MELLO YELLO is a citrus caffeinated soda that was discontiued Coke product that keeps reappearing in various forms.
@Nancy: The drink is a commercial product. Would not be surprised if Mellow Yellow might cause some copyright problems with Donovan. A business reason for misspelling. Best not to take pet peeves too seriously.

The puzzle was easy for a Friday because I finished it with only one Google lookup. Even got MOHEL from crosses after confidently putting RABBI first and at one point trying MOSES for the heck of it. I mean he might have, or probably did? Also got AEAEA, which was worth the price of admission by itself.

If you want to convince me Z is Rex, first show me Rex can play competitive Frisbee and can run around a large field for an hour at a time.

Tracy Matt 10:49 PM  
This comment has been removed by a blog administrator.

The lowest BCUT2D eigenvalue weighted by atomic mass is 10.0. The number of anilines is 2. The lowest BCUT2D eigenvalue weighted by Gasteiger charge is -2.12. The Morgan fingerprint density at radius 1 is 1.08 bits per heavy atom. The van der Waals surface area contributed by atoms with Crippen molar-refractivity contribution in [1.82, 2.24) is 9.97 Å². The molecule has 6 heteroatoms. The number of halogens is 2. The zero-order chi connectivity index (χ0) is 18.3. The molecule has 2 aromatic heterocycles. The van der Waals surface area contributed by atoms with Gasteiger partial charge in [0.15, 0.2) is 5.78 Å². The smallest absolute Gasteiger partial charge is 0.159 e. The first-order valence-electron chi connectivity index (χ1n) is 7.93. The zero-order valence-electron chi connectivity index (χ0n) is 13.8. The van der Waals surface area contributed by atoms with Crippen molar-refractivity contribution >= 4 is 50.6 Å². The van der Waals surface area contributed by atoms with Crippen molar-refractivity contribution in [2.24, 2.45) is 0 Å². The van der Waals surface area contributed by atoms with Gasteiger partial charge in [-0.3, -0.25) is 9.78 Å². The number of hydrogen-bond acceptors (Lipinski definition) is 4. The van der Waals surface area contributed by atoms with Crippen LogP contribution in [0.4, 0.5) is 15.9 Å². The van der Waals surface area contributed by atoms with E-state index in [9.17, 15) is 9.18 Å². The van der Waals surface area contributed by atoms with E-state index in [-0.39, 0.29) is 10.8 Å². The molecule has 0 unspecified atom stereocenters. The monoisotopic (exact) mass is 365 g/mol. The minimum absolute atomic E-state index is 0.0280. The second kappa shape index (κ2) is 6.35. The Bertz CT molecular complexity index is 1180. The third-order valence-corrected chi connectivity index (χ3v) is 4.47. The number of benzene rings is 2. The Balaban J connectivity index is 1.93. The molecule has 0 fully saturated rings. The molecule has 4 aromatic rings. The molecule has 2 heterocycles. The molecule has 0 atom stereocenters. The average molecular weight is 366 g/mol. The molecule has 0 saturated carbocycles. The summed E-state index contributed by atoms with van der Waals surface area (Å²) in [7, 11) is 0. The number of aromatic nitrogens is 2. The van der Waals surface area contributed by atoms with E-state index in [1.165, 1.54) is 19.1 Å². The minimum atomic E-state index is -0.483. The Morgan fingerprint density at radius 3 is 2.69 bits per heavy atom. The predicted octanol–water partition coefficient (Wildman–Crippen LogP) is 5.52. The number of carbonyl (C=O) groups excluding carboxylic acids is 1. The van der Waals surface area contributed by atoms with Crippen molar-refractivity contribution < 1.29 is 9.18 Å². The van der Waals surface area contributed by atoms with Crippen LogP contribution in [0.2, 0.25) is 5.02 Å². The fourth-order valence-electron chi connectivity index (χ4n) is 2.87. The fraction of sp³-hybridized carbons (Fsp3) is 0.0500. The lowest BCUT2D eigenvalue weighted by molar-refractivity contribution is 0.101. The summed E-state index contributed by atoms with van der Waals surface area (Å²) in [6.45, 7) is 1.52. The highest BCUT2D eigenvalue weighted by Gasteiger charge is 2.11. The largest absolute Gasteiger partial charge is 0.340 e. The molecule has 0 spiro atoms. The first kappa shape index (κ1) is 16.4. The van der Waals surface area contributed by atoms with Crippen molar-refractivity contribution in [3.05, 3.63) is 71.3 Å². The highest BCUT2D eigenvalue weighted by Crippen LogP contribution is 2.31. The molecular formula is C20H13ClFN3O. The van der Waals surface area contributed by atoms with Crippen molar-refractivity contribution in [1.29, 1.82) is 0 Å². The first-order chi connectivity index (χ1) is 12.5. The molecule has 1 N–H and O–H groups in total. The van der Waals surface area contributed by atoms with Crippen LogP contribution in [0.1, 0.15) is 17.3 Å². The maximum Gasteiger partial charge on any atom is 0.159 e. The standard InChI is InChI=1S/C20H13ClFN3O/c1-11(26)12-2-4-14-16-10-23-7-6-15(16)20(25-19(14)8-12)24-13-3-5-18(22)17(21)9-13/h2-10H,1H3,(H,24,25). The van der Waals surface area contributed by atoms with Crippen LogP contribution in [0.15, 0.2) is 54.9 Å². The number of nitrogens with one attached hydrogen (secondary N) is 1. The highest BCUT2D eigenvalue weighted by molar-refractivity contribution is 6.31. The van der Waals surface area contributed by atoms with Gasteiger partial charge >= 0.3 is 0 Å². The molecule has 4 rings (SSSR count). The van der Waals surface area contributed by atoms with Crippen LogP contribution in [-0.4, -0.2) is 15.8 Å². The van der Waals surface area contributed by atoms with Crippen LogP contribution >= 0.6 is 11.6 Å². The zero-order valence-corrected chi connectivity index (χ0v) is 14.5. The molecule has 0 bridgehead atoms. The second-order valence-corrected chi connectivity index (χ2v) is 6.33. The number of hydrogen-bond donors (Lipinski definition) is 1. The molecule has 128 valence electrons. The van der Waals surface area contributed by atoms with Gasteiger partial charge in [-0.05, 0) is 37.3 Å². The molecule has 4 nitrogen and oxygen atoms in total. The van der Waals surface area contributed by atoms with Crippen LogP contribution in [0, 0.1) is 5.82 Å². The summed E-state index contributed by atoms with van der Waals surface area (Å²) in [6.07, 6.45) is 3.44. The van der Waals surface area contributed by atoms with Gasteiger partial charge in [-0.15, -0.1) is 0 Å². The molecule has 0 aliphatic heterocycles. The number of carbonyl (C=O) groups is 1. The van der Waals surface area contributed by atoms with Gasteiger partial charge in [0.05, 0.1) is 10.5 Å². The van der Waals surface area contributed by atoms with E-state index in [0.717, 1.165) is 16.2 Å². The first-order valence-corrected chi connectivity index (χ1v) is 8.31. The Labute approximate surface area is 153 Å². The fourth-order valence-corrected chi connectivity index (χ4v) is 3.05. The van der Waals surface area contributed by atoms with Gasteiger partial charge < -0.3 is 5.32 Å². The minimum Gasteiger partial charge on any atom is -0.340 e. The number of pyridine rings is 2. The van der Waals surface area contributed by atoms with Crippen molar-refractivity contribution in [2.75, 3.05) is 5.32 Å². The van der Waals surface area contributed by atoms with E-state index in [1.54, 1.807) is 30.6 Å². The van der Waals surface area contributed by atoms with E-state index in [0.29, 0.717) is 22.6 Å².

albatross shell 11:12 PM  
This comment has been removed by the author.
cmp00001 11:28 PM  

What. The actual. Duck.

This one clue broke a 106 day streak.

If I ever see CBer in a puzzle again, heads will roll. "Trent h. Evans" should never be hired as a puzzle maker again. I'm shaking with rage.

albatross shell 11:41 PM  

Forgot to mention: I found the bris-MOHEL
clue-answer a clever faint echo of Wednesday's SPAYS CASTRATI. Made me want to cross my legs again. Har har.

Anonymous 11:28 AM  

I have enjoyed the comments on this blog for a long time, but haven’t thought I had anything of vale to add until now. 15A “Alternative to Mountain Dew”. My line of logic:

Mountain Dew is brand name for a beverage.
I need a different brand name for a beverage.
Hmm, the mountains or the ocean for vacation this year— yup that sets up one alternative.
Dew is water just sitting there. Spray is water in motion — and there we have the second alternative.
Put the alternatives together and we have Oceanspray, AND it fits!

I so wanted that to be the answer.

Thanks to everyone who posts on this blog.

sw

spacecraft 11:44 AM  

Hand up for the homophone at 63a, my only inkblot. That one was expertly clued. There were several other clues that were meant to fool me but somehow didn't. I must be getting better at this. Call it medium for a Friday.